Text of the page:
But the eventual nominee will face President Barack Obama in the 2012 general election, when independent voters appear likely to be decisive players once again. Those independents may be far less enamored of hard-right positions than are the GOP activists who will wield power in the Iowa caucuses, the New Hampshire primary and other nominating contests.

"The most visible shift in the political landscape" in recent years "is the emergence of a single bloc of across-the-board conservatives," says the Pew Research Center, which conducts extensive voter surveys. Many of them "take extremely conservative positions on nearly all issues," Pew reports. They largely "agree with the tea party," and "very strongly disapprove of Barack Obama's job performance."

Climate policy is a dramatic example of how GOP presidential hopefuls have shifted to the right in recent years. Former Govs. Mitt Romney of Massachusetts, Tim Pawlenty of Minnesota and Jon Huntsman of Utah, along with other likely candidates, have backed away from earlier embraces of regional "cap-and-trade" programs to reduce greenhouse gas pollution.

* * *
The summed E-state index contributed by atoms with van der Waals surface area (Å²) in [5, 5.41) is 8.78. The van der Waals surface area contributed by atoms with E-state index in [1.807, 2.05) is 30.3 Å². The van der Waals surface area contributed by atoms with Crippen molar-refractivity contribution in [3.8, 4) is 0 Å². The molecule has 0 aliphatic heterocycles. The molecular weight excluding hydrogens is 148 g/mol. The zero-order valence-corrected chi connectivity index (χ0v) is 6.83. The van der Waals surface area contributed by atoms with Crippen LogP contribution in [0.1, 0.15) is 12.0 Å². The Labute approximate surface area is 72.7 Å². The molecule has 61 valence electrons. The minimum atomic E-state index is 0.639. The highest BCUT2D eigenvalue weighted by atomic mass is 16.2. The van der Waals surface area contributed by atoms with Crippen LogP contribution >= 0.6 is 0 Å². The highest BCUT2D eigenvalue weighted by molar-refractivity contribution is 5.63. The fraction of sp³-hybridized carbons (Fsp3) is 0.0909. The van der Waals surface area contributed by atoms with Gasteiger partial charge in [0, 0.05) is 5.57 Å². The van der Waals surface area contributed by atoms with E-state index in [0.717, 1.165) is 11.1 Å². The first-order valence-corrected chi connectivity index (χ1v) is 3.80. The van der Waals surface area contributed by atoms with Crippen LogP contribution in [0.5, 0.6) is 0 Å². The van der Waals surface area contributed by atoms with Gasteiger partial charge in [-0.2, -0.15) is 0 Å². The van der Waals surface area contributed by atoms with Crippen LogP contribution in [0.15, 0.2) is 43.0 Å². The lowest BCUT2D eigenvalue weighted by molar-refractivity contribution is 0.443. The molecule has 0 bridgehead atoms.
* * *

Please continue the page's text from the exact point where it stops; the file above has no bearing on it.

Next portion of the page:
Such stands were unremarkable in GOP circles just a few years ago. Sen. John McCain, the 2008 presidential nominee, supported a cap and trade plan to place prices and limits on the emission of heat-trapping gasses.

Now the position is anathema to millions of Republicans, and therefore to the party's candidates. Pawlenty is the most effusive in his backtracking. "I was wrong, it was a mistake, and I'm sorry," he says repeatedly.

The likely presidential candidates have shifted rightward on other issues as well.

Romney, who leads in most polls, has rejected his earlier stands supporting abortion rights, gun control and gay rights. He says his 2006 law requiring Massachusetts residents to obtain health insurance was right for his state at the time, but he has condemned the Obama-backed mandate that would cover all Americans.